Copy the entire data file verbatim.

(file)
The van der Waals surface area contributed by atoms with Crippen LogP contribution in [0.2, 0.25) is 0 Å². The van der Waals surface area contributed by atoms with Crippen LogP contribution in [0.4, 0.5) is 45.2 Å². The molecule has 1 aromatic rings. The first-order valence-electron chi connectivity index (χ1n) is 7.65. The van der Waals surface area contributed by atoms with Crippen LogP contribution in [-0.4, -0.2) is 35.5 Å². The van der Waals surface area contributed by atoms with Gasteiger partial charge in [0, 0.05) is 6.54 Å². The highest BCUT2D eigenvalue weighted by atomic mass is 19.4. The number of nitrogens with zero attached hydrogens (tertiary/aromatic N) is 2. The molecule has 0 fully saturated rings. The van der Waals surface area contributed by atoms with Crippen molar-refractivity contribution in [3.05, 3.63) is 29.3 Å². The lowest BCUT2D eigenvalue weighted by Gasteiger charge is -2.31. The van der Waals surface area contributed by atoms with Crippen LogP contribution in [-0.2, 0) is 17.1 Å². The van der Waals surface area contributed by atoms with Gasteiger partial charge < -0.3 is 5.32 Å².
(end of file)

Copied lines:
The van der Waals surface area contributed by atoms with Crippen LogP contribution in [0.2, 0.25) is 0 Å². The van der Waals surface area contributed by atoms with Crippen LogP contribution in [0.4, 0.5) is 45.2 Å². The molecule has 1 aromatic rings. The first-order valence-electron chi connectivity index (χ1n) is 7.65. The van der Waals surface area contributed by atoms with Crippen LogP contribution in [-0.4, -0.2) is 35.5 Å². The van der Waals surface area contributed by atoms with Gasteiger partial charge in [0, 0.05) is 6.54 Å². The highest BCUT2D eigenvalue weighted by atomic mass is 19.4. The number of nitrogens with zero attached hydrogens (tertiary/aromatic N) is 2. The molecule has 0 fully saturated rings. The van der Waals surface area contributed by atoms with Crippen molar-refractivity contribution in [3.05, 3.63) is 29.3 Å². The lowest BCUT2D eigenvalue weighted by Gasteiger charge is -2.31. The van der Waals surface area contributed by atoms with Crippen LogP contribution in [-0.2, 0) is 17.1 Å². The van der Waals surface area contributed by atoms with Gasteiger partial charge < -0.3 is 5.32 Å².